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PIGNUS, civil law. This word signifies in English, pledge or pawn. (q.v.) It is derived, says Gaius, from pugnium, the fist, because what is delivered in pledge is delivered. in hand. Dig. 50, 16, 238, 2. This is one of several instances of the failure of the Roman jurists, when they attempted etymological explanation of words. The elements of pignus (pig) is contained in the word p---[?], and its cognate forms. Smith's Dict. Gr. and Rom. Antiq. h.v.

A Law Dictionary, Adapted to the Constitution and Laws of the United States. By John Bouvier. Published 1856.
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The word pawn is derived from the Latin pignus, for pledge.
1963) 459-62 (discussing mutuum), 464-67 (discussing depositum), 467-70 (discussing commodatum), 470-78 (discussing pignus, or pledge), 494-504 (discussing locatio, or lease), and 512-18 (discussing mandatum).
La gracia y las virtudes, que el Catecismo con San Pablo llama pignus Spiritus Sancti, prenda del Espiritu Santo, constituyen asi al hombre en la nueva criatura (92).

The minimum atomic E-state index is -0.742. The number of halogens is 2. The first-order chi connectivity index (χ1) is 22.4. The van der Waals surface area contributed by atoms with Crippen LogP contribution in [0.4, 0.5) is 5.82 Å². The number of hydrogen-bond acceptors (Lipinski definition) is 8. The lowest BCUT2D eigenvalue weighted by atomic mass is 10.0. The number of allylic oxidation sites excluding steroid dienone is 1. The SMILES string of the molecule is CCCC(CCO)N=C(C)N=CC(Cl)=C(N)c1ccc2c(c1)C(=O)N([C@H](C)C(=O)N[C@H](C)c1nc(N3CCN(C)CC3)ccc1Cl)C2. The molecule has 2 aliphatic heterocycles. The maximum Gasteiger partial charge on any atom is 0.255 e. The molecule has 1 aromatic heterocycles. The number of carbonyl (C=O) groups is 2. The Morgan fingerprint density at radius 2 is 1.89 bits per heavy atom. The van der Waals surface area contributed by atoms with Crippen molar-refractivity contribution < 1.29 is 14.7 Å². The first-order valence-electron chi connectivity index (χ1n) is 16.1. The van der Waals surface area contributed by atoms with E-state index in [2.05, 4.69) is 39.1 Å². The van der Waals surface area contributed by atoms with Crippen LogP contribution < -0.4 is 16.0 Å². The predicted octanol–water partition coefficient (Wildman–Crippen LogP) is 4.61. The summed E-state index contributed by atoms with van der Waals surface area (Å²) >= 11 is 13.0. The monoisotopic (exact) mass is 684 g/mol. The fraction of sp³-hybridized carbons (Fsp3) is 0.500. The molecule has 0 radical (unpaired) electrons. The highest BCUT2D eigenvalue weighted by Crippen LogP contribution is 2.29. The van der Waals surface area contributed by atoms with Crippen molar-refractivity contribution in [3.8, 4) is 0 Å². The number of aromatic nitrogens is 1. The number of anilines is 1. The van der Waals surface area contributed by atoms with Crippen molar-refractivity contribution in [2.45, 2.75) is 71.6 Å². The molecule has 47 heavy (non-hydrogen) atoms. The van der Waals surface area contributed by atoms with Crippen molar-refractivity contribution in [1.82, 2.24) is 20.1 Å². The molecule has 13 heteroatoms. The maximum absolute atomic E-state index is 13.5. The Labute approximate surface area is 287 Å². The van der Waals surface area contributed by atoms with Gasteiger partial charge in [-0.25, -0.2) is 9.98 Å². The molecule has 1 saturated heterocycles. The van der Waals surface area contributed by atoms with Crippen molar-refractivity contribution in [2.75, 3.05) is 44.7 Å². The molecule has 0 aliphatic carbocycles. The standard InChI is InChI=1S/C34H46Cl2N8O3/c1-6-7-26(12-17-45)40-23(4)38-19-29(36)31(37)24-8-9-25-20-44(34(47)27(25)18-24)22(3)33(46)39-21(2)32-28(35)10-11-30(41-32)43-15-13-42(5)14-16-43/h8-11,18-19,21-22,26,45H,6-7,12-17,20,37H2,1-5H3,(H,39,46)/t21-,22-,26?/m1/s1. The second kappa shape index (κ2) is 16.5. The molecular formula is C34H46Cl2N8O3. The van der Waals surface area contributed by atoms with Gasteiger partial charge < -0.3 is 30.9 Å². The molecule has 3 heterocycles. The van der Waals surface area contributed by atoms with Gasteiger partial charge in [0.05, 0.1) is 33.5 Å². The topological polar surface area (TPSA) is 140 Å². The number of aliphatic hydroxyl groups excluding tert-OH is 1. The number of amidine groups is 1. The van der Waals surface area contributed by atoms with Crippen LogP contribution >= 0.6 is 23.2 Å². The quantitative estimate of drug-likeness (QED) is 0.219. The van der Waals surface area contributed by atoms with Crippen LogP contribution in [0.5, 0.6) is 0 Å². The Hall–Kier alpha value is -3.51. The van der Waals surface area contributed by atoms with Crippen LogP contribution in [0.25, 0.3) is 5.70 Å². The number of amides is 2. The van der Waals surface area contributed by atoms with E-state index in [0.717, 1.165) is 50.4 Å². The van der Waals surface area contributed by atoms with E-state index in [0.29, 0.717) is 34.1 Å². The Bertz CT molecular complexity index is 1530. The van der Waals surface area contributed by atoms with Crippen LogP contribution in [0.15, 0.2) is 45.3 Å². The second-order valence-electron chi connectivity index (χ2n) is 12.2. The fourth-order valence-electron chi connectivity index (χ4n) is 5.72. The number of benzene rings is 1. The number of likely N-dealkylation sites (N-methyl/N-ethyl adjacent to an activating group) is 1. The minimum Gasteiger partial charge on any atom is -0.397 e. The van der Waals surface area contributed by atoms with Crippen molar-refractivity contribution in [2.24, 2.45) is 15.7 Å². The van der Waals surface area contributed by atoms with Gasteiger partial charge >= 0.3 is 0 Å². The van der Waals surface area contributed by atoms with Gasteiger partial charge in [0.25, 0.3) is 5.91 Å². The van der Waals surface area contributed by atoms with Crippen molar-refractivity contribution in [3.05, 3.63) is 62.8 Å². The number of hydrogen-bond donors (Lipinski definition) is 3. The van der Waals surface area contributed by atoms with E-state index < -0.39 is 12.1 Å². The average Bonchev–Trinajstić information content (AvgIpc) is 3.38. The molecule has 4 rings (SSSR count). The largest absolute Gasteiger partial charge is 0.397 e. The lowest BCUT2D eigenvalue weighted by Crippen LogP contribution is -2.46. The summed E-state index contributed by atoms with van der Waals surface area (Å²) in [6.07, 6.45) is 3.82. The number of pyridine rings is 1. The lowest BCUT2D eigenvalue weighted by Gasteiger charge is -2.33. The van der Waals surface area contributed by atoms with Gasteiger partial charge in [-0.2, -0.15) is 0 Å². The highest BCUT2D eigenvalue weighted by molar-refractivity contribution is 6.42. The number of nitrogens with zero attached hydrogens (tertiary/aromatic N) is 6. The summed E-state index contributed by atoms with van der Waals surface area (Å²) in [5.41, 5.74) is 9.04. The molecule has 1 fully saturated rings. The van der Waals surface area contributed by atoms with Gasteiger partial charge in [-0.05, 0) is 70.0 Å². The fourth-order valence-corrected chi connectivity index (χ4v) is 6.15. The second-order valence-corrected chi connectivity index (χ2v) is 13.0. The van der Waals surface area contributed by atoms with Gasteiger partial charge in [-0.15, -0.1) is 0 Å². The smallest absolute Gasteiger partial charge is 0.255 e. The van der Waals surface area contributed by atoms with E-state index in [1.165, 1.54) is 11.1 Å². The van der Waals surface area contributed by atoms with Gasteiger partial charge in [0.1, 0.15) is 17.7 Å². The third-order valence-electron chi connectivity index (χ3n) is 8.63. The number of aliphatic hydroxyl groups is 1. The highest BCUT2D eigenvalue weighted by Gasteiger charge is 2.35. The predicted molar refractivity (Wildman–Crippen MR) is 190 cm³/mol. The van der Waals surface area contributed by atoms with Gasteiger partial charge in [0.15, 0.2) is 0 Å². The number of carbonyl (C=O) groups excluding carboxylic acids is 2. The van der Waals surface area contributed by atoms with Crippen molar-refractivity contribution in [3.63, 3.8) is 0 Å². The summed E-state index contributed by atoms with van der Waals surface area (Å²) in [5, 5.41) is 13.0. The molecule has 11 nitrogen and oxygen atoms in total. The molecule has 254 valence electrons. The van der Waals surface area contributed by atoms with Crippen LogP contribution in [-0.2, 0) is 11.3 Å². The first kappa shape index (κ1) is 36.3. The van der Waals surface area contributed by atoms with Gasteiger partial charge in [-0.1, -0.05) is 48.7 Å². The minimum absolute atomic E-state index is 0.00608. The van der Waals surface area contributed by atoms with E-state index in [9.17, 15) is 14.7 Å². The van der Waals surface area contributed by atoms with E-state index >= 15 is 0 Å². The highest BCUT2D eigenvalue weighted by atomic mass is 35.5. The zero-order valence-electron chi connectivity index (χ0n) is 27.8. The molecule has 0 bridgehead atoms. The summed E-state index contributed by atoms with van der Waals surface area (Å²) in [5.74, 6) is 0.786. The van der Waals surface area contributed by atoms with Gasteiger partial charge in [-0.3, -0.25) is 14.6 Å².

Unlike the Germans, the Romans had liberalized their secured transactions law considerably and allowed for non-possessory security interests in the form of a hypotheca (as opposed to a possessory pledge, known as a pignus).
Their intimacy seems to be longstanding and powerful: vetustissimam consuetudinem [...] in sanguinis pignus (80,6).
Fue ese ano cuando entablo una estrecha relacion con Juan Velasquez, desde cuya casa incremento su actividad epistolar y se dispuso a atar todos los cabos para confeccionar una seleccion definitiva de sus cartas que sirviera como pignus amoris hacia sus allegados".
This formulation was challenged by Gotz Landwehr, who demonstrated that, unlike the Roman pignus, the pledge was a discharge transaction: the conveyance of the pledge object itself, not its redemption, was payment for the debt.(24) By handing over a pledge to the creditor, the debtor was freed from his original liabilities towards the creditor; in return, the creditor forfeited his right to sue the debtor on a plea of debt for recovery of the amount due to him.
The new-comers would be limited to transactions secured ad pignus (by the pledge of a tangible object) and forbidden to lend ad scripta (against a written note).